Heavenly Mother’s Day: Vision of Her Love

galen-dara-heavenly-mother

Like our poet-prophetess of old, I too seek the “mutual approbation” that comes from our Heavenly Parents to let me know that I’m not alone or without their guiding influence, love, and care.

I have felt the love of God in very strong ways throughout my life, but not always on a regular basis.  I look and pray for the chance to feel God’s love every day by trying to put myself in situations where I believe they can reach me. There are many instances of their mercy and kindness scattered throughout every day life which I do not always recognize, but I wish the moments of witness came with more power and more often.

 

The desire to feel a more fervent love from God occupied my mind one evening on the way to weekly yoga practice.  The instructor focused the class on setting an intention and  visualizing that intention coming to fruition. Throughout the class, her narrative included letting worrisome thoughts leave, focusing inward, and imagining our blessings flowing unrestrained into our lives.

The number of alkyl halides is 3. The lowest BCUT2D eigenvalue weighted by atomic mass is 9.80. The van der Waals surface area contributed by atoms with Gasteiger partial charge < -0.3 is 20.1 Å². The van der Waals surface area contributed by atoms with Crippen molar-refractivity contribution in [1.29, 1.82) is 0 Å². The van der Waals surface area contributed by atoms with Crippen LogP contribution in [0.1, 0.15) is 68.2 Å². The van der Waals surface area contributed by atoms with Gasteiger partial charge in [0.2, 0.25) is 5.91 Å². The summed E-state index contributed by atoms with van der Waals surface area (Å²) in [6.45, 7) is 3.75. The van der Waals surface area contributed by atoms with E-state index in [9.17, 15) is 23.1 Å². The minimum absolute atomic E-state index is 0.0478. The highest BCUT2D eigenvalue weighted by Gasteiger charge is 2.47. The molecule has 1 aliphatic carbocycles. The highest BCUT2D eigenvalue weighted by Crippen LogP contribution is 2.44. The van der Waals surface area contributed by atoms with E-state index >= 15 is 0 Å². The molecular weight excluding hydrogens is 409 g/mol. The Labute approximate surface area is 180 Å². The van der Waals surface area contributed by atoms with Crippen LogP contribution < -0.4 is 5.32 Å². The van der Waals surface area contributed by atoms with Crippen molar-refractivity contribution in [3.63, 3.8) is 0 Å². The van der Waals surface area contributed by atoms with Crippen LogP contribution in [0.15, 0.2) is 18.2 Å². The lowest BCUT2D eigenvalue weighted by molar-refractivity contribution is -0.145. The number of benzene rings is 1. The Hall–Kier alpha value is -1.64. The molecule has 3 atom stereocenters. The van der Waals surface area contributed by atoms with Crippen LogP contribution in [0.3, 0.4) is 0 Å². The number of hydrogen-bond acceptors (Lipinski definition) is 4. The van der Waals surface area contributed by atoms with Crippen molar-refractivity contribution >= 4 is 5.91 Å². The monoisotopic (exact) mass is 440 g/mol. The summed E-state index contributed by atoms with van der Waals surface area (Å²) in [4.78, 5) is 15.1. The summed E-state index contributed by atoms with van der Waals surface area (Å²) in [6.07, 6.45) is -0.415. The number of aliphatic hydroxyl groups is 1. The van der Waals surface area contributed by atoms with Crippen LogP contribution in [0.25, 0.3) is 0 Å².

Read More

Introducing our Heavenly Mother’s Day Series

CW: Suicidal thoughts

I moved to Oakland five years ago. One of my first outings in the Bay Area was a gathering at Carol Lynn Pearson’s house where she gave each of us copies of her play, Mother Wove the Morning. It sat on my shelf for months because I didn’t want to open up Heavenly Mother-less wound I had.

When I finally read it, half a year later, I discovered that I was right in that it was an intense experience. I loved reading it and yet I ached. I wanted a relationship with Heavenly Mother, but I didn’t know how. Unfortunately the bigger question for me was “why.” Why should I have a relationship with Her?

Read More

On Being Happy: Reflections On The 40th Anniversary Exponent II Issue